Classical Liberal “Liberty” and the Dangers of Indeterminacy

Liam once again raises the proposition that libertarians and classical liberals do not have any special claim to the use of the term “liberty,” but only can claim use of one peculiar sense of the term, which then has to do battle with others. I disagree with that position. The proposition that each person is entitled to have the maximum liberty consistent with the like liberty of others is a position that only makes sense within the framework of the classical liberal system. The moment that increases in wealth through state transfers count as increases in liberty, then there is no way to preserve the like liberty between persons. The newer definition of liberty is one which lets one side be better off and the other worse off, which is, after all, what transfer systems are supposed to do.

And the difference does make a difference. The principle of freedom of contract is not idle because we believe that it can be abridged with the use of rules that improve both sides to the transaction in proportionate degree, as is often the case with formality. Nor does it become otiose if we assume that certain contracts, such as horizontal restraints on trade, should not be enforced universally because their negative effects outweigh their positive ones. The initial baseline that joint gains from contracts count as a social good is morally defensible and socially wise. No other baseline can have that result.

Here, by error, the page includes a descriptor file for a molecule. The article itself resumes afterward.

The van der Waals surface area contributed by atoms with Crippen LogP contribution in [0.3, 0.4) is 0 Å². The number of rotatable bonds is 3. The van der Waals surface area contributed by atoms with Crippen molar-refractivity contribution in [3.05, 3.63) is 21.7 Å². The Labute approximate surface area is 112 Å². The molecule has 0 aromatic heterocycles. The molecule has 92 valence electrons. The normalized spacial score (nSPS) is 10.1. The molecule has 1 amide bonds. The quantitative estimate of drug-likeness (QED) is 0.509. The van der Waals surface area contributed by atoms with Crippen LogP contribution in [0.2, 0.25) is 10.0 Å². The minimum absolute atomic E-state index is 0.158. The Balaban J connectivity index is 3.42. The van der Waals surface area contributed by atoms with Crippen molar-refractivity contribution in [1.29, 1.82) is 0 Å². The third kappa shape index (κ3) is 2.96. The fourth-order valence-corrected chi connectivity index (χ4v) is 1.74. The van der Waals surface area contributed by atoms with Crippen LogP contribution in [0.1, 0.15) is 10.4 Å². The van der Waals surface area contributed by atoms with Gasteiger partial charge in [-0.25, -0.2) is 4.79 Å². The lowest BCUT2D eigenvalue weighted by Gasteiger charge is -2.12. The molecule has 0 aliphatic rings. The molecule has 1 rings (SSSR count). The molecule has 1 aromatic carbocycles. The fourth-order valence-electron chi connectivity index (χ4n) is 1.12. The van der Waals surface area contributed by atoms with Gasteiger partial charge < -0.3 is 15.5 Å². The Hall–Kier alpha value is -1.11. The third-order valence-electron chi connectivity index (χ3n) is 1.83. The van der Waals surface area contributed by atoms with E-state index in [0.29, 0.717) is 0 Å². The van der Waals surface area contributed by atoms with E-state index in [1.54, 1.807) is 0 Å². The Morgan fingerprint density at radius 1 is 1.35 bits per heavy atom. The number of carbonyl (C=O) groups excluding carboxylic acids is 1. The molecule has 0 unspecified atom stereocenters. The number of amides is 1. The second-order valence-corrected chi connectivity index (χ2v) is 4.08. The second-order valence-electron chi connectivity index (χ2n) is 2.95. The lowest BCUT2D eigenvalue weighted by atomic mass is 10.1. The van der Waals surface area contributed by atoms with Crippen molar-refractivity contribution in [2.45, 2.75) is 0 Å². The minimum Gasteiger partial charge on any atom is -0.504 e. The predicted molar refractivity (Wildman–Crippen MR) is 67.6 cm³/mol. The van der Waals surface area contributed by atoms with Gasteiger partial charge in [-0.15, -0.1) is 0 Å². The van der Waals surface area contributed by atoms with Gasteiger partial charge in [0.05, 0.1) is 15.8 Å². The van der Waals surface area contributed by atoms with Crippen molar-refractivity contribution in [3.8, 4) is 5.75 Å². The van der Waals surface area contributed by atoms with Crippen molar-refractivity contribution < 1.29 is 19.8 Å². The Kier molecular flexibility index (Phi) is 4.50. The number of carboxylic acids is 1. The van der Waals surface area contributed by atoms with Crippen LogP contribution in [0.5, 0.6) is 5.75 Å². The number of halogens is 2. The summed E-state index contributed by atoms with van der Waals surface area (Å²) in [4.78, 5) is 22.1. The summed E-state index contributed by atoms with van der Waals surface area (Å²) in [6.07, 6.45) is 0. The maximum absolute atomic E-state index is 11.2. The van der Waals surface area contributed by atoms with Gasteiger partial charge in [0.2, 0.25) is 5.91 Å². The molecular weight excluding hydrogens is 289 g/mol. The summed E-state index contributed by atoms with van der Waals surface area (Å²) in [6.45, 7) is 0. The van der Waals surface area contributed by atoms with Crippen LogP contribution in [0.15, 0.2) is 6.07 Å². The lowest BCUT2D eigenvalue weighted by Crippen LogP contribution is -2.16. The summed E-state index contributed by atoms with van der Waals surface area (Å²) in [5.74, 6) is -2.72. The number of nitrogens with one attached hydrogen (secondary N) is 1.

So much I think follows from Murphy’s last sentence, where he says, “It all comes down to the question of whether a minimum wage makes poor workers better off, and whether we care about that.” That is not the correct formulation of the problem, for it ignores the possibility that the improvement of (some) poor workers is a justification for a program that produces widespread social losses, both to other workers, some of whom are also poor, and to firms and their shareholders, and to customers and suppliers of the firms in question. The danger of Murphy’s excessive nominalism is that it now directs us to the wrong social inquiry by allowing gains to some preferred clientele to offset far greater losses to another group of individuals. Anyone who starts with a presumption in favor of freedom of contract will not make that mistake, which should be reason enough to avoid the dangerous claims of “indeterminacy” which all too often cloud social theory.